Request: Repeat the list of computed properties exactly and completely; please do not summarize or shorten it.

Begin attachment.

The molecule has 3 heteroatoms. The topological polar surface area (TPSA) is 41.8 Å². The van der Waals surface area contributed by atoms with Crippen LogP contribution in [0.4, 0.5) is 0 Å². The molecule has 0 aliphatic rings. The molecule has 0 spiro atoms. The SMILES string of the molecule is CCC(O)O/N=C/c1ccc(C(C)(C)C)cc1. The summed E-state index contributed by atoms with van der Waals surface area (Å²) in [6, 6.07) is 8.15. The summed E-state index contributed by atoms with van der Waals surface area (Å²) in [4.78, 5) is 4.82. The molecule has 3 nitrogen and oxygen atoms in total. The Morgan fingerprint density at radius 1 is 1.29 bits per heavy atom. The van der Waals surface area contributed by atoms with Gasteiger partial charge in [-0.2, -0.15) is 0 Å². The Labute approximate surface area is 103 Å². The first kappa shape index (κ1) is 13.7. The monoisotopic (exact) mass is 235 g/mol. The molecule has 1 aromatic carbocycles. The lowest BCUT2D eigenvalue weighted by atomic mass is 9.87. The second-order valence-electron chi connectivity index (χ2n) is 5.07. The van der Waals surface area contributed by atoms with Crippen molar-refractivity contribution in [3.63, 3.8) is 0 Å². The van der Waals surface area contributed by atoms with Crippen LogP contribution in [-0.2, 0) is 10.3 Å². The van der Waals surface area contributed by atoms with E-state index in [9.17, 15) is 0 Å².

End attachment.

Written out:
The molecule has 3 heteroatoms. The topological polar surface area (TPSA) is 41.8 Å². The van der Waals surface area contributed by atoms with Crippen LogP contribution in [0.4, 0.5) is 0 Å². The molecule has 0 aliphatic rings. The molecule has 0 spiro atoms. The SMILES string of the molecule is CCC(O)O/N=C/c1ccc(C(C)(C)C)cc1. The summed E-state index contributed by atoms with van der Waals surface area (Å²) in [6, 6.07) is 8.15. The summed E-state index contributed by atoms with van der Waals surface area (Å²) in [4.78, 5) is 4.82. The molecule has 3 nitrogen and oxygen atoms in total. The Morgan fingerprint density at radius 1 is 1.29 bits per heavy atom. The van der Waals surface area contributed by atoms with Gasteiger partial charge in [-0.2, -0.15) is 0 Å². The Labute approximate surface area is 103 Å². The first kappa shape index (κ1) is 13.7. The monoisotopic (exact) mass is 235 g/mol. The molecule has 1 aromatic carbocycles. The lowest BCUT2D eigenvalue weighted by atomic mass is 9.87. The second-order valence-electron chi connectivity index (χ2n) is 5.07. The van der Waals surface area contributed by atoms with Crippen molar-refractivity contribution in [3.63, 3.8) is 0 Å². The van der Waals surface area contributed by atoms with Crippen LogP contribution in [-0.2, 0) is 10.3 Å². The van der Waals surface area contributed by atoms with E-state index in [9.17, 15) is 0 Å².